IMPACT: NMD IS NEEDED TO PROTECT AGAINST NEW PROLIFERANTS ENGAGING IN A WMD ATTACK ON THE USA
MOST MILITARY EXPERTS SAY THAT MISSILE DEFENSE IS ESSENTIAL TO COUNTER THREATS BY SO-CALLED "ROGUE STATES"
Justin Brown, The Christian Science Monitor, November 12, 1999, SECTION: USA; Pg. 1 HEADLINE: Forcing a rethink of global security // acs-ln-11-19-99
The concept of a national missile-defense system is supported by most US leaders and military experts. With long-range missile technology becoming more accessible, building a shield is considered the only way to counter rogue states, some of whom may soon be able to wipe out a major US city at a moment's notice.
THE THREAT OF SMALL NATIONS WITH BALLISTIC MISSILES IS THAT THEY WILL ENGAGE IN DIPLOMATIC BLACKMAIL
BOB DROGIN, TIMES STAFF WRITER, Los Angeles Times September 10, 1999, SECTION: Part A; Page 1; HEADLINE: MISSILE THREAT TO U.S. 'SERIOUS,' REPORT WARNS // lnu-acs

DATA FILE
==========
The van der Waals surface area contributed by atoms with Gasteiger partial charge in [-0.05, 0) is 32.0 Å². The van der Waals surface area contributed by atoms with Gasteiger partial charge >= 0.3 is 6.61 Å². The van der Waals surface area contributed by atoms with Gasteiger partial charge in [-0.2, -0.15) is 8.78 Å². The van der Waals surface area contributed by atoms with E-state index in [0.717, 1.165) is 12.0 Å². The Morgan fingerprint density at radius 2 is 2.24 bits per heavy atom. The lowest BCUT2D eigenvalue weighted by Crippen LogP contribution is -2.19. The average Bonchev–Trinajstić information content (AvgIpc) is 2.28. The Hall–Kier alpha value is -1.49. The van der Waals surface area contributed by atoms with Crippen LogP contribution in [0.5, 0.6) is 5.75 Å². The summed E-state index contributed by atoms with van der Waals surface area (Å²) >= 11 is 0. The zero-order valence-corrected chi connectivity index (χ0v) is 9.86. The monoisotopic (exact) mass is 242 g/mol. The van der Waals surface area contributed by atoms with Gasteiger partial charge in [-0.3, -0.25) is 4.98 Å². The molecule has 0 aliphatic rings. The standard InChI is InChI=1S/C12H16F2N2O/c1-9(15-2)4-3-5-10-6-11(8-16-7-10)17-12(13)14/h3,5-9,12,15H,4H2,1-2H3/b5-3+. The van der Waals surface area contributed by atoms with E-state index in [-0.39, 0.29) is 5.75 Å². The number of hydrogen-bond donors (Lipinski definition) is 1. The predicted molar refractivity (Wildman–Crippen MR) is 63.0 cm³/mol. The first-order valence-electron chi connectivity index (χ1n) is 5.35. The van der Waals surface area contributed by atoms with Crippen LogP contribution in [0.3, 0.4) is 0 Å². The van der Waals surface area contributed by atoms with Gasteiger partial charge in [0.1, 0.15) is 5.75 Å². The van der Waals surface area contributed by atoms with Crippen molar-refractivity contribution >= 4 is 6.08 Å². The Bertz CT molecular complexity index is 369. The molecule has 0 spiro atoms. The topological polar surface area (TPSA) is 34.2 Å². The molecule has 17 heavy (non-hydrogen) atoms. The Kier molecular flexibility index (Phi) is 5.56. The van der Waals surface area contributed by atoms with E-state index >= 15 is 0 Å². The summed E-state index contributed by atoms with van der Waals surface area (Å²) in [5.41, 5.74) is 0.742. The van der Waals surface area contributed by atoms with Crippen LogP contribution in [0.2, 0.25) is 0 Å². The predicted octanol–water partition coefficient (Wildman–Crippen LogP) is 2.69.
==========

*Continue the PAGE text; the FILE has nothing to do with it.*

Although the number of nuclear-armed missiles capable of striking the United States has decreased since the Cold War, the report says the world has grown less secure because missile technology has spread to unpredictable regimes such as North Korea and Iran. Such states may threaten to use missiles as a means of diplomatic blackmail, rather than for warfare.
USA NEEDS MISSILE DEFENSE TO AVOID MISSILE BLACKMAIL FROM MANY SOURCES
The Columbus Dispatch, October 11, 1999, SECTION: EDITORIAL & COMMENT, Pg. 10A, HEADLINE: ON TARGET TESTS PUT ANTI-MISSILE SHIELD A STEP CLOSER // ln-10-29-99-acs
Even without deploying that weapon, Pyongyang has wrung important concessions from the Clinton administration, which last month lifted trade and travel sanctions against North Korea in return for the communist nation's pledge to stop testing the new missile.
The possibilities for missile blackmail against the United States are obvious to enemies around the world.
Without a missile-defense system, the United States will remain vulnerable to such threats. The recent missile-interception successes suggest that such a shield can be built. For the security of the nation, it should be built.
DETERRENCE HAS FAILED AS A SYSTEM, AND DEFENSES ARE NECESSARY TO STOP "ROGUE" NATIONS